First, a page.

When Penon Audio sent me a box of under $50 review units for this $25 shootout and for the upcoming $50 IEM shootout, I wasn’t expecting the EP3 or the Penon IEM v2. I didn’t expect the EP3, because I already had one that came with the Aune M1S when I got that for review from Penon. I never reviewed that unit, because I generally don’t review stuff that I haven’t agreed to review, even if it’s thrown in a box as a freebie. I’ve got a busy life, even without this hobby claiming late nights and early mornings. I guess second time is a charm for Penon, because I’m going to at least give this some impressions in this under $25 IEM shootout series.
$25 IEM shootout pre-amble
One of the coolest phenomenons in audio right now is the big improvements moving forward in the budget sector. $100 headphones can and do compete with $400 headphones, and $25 headphones sometimes compete with $200 headphones. It’s a great time to be an audiophile, even if your budget isn’t as large as you’d like it to be.
In this $25 IEM shootout series I’ll post a new set of impressions every Wednesday until I’ve done them all. Then I’ll select my top 3 from the list. After I’ve selected my top 3, I’ll do a post ranking the remaining units and giving them our trademark visual ratings. Finally, a post will compare the top 3 IEMs under $25 that I have in my possession. If any manufacturers want to send additional under $25 units that they think might rank before I’ve done my ranking posts, I’ll add them in.
Here are our contestants:
- Penon IEM v2 ($19.90, from Penon Audio)
- Penon Earbud ($19.90, from Penon Audio)
- VE Monk Plus ($10, with ex-pack, from veclan.com)
- ADV S2000 ($25, from Advanced)
- Alpha & Delta D2M ($25, from Alpha & Delta or Lendmeurears.com)
- KZ ZST ($19.99 with mic, from amazon.com)
- KZ ED12 ($19.99 with mic, from amazon.com)
- Hypersense HEX02 ($25, from Penon Audio)
- Fiio F1 ($14.99, from amazon.com)
- Hidizs EP3 ($19.90, from Penon Audio)
Unboxing / Form & Function
- The box shows a purple IEM, but both that I’ve gotten are black. I wanted purple.
- Inside the box is a faux leather insert with a box holding the case and extra tips.
- Pretty nice packaging, overall
- It’s really good that they’ve included a hard case, and really demonstrates that every single darn headphone can and should come with a case.
- The included tips are abnormally long, and not comfortable. These are the same tips as those found in the Dawnwood GT-36. I didn’t like them in that situation either.
- There are 3 included silicon tip sizes. I normally where mediums, but these things are like ice picks. I’m switching to large. That’s better. Much like the Dawnwood GT-36, the medium tips are actually medium-small, and the large are actually more of a medium-large. The smalls are actually small.
- Once I’ve got the large tips in, these are fairly comfortable. They are light weight and the cable loops easily over the ear.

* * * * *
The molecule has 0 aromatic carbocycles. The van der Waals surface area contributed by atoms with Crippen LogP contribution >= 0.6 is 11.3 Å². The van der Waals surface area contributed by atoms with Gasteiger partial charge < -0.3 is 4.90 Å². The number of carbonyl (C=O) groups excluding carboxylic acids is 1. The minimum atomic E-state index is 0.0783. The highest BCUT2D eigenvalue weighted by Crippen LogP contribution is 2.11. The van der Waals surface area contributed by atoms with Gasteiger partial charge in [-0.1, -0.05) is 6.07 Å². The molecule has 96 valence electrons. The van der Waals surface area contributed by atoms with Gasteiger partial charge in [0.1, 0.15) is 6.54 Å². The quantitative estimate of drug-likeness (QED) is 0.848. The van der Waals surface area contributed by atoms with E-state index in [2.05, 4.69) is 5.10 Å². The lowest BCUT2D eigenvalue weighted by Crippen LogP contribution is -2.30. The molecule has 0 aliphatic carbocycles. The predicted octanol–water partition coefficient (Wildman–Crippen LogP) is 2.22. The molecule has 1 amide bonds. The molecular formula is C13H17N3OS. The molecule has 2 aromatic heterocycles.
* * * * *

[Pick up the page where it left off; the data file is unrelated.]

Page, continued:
- These have a microphone cable. I’ve not tested it yet, but this is a welcome feature in this price bracket given most folks will be using their phone as a source.
- Those looking for tough IEMs probably won’t find that here. The shell is a ABS resin and polycarbonate that looks none too robust, and the strain relief at the ear and at the headphone jack are poor. At least they come with a case.
- The headphone jack has a tiny housing, leaving almost no area to grip. I think most users will pull these out of the jack by the cable. I had to be careful to not do so, myself. With poor strain relief, this will lead to broken cables.
- If you are one of the many headphone abusers in the sub $25 purchasing bloc, these might not be for you. I know tons of people who buy like 5 sets of $15 headphones a year because they break them constantly.
These sound impressions were done with no burn-in, as I think that most people buy a pair of headphones hook it into their phone and never think about nor ponder the existence of burn-in. For sources, I’ve used the HiBy R3 ($229) and my phone (Asus Zenfone 3). I’ve not done level matching at this stage. That will come later.
- The soundstage is compact. These stay in your head in all dimensions.
- Overall sound is a bit veiled.
- Mids and lower mids are a bit accentuated.
- Bass drum is pushed to the front a bit on Modest Mouse – Alone Down There
- Sound of Modest Mouse bass drum is a bit thumpy (some will just say it has lots of kick), with some veiling of lower mids
- Bass extension isn’t exceptional in general and not for the price class.
- Mostly midbass presentation
- Bass rolls off pretty early on Massive Attack – Angel, bass guitar isn’t all there, same on Macy Gray – Annabelle
- Freddie Mercury’s quirky emotive delivery on Queen – Bicycle Race comes across well on this. In fact, I’d say that these do well in mids overall.
- Cymbals and other treble instruments are a bit thin.
- Resolution is a bit muddled
- Not very detailed
These IEMs are a single dynamic driver unit, which will become familiar in the list. Dynamic drivers are a very mature technology, and well-tune can give a great performance across the whole frequency spectrum. They also happen to be the most susceptible to burn in. Frequent effects of burn-in are extension on both ends of the spectrum and improved control. Before these are judged in the final showdown, they will have a few days of my burn-in treatment. I call it neapolitan noise (pink, brown, white, then silence).
The Hidizs EP3 were provided free of charge by Penon Audio. I do not have to return them, nor can I sell them or otherwise dispose of them without Penon Audio’s permission. I have not been compensated for any review of these IEMs. The views here are my honest opinion.